Silicon laser uses sound waves to amplify light
In recent years, there has been increasing interest in translating optical technologies — such as fibre optics and free-space lasers — into tiny optical or ‘photonic’ integrated circuits. Using light rather than electricity for integrated circuits permits sending and processing information at speeds that would be impossible with conventional electronics. Researchers say silicon photonics — optical circuits based on silicon chips — are one of the leading platforms for such technologies, thanks to their compatibility with existing microelectronics.
“We’ve seen an explosion of growth in silicon photonic technologies the past few of years,” said Associate Professor Peter Rakich, who led the Yale research. “Not only are we beginning to see these technologies enter commercial products that help our data centres run flawlessly, we also are discovering new photonic devices and technologies that could be transformative for everything from biosensing to quantum information on a chip. It’s really an exciting time for the field.”
The Yale researchers said this rapid growth has created a pressing need for new silicon lasers to power the new circuits — a problem that has been historically difficult due to silicon’s indirect bandgap.
“Silicon’s intrinsic properties, although very useful for many chip-scale optical technologies, make it extremely difficult to generate laser light using electrical current,” said Nils Otterstrom, first author on the study. “It’s a problem that’s stymied scientists for more than a decade. To circumvent this issue, we need to find other methods to amplify light on a chip. In our case, we use a combination of light and sound waves.”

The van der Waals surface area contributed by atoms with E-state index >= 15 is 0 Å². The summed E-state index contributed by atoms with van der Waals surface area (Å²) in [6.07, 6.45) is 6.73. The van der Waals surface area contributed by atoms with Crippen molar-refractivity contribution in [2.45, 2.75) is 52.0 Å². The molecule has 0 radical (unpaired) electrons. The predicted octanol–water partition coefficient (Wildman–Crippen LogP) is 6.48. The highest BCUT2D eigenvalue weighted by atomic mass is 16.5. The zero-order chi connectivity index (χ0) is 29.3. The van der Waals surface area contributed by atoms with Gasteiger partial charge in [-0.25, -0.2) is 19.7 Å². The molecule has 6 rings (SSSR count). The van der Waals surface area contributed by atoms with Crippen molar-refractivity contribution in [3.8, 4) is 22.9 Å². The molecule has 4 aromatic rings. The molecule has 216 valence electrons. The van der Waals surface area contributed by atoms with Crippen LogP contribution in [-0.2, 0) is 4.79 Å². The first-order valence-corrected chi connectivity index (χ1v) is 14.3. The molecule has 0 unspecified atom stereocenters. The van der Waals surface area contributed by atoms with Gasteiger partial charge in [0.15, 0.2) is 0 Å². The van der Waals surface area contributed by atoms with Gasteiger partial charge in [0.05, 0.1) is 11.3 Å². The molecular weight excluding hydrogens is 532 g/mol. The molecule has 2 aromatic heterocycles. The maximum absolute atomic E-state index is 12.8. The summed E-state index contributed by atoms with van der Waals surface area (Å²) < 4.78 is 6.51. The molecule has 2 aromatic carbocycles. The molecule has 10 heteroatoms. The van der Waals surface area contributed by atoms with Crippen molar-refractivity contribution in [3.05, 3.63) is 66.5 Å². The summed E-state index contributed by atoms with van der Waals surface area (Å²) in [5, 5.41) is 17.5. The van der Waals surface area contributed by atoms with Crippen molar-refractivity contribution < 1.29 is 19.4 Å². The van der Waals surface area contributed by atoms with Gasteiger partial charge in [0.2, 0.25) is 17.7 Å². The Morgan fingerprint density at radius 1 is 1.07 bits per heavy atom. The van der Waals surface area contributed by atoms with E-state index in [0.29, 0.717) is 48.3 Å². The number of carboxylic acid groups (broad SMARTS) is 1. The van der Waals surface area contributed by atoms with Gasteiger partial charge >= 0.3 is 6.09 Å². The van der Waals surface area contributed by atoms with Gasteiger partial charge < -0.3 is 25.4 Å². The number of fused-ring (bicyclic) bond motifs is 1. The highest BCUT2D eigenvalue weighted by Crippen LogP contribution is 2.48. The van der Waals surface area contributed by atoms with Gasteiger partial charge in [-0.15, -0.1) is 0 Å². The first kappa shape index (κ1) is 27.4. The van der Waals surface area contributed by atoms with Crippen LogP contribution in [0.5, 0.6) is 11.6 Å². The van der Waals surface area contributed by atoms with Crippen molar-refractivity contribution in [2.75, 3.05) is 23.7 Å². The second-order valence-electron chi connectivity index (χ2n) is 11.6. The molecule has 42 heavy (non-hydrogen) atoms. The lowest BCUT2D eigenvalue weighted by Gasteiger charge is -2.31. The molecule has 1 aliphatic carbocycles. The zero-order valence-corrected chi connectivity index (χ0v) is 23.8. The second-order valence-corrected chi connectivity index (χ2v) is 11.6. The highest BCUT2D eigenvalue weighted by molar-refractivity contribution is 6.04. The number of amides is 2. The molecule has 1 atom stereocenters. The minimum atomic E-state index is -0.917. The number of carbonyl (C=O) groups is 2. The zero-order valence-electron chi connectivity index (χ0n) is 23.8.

The laser design corrals amplified light within a racetrack shape, trapping it in circular motion. As explained by Otterstrom, “The racetrack design was a key part of the innovation. In this way, we can maximise the amplification of the light and provide the feedback necessary for lasing to occur.”
To amplify the light with sound, the silicon laser uses a special structure developed in the Rakich lab. According to Rakich, “It’s essentially a nanoscale waveguide that is designed to tightly confine both light and sound waves and maximise their interaction.”
“What’s unique about this waveguide is that there are two distinct channels for light to propagate,” added Eric Kittlaus, a co-author on the study. “This allows us to shape the light-sound coupling in a way that permits remarkably robust and flexible laser designs.”
Without this type of structure, the researchers explained, amplification of light using sound would not be possible in silicon. “We’ve taken light-sound interactions that were virtually absent in these optical circuits, and have transformed them into the strongest amplification mechanism in silicon,” Rakich said. “Now, we’re able to use it for new types of laser technologies no-one thought possible 10 years ago.”
Otterstrom said there were two main challenges in developing the new laser: “First, designing and fabricating a device where the amplification outpaces the loss, and then figuring out the counterintuitive dynamics of this system. What we observe is that while the system is clearly an optical laser, it also generates very coherent hypersonic waves.”
The research team said these properties may lead to a number of potential applications ranging from integrated oscillators to new schemes for encoding and decoding information.
“Using silicon, we can create a multitude of laser designs, each with unique dynamics and potential applications,” said co-author Ryan Behunin, a former member of the Rakich lab. “These new capabilities dramatically expand our ability to control and shape light in silicon photonic circuits.”
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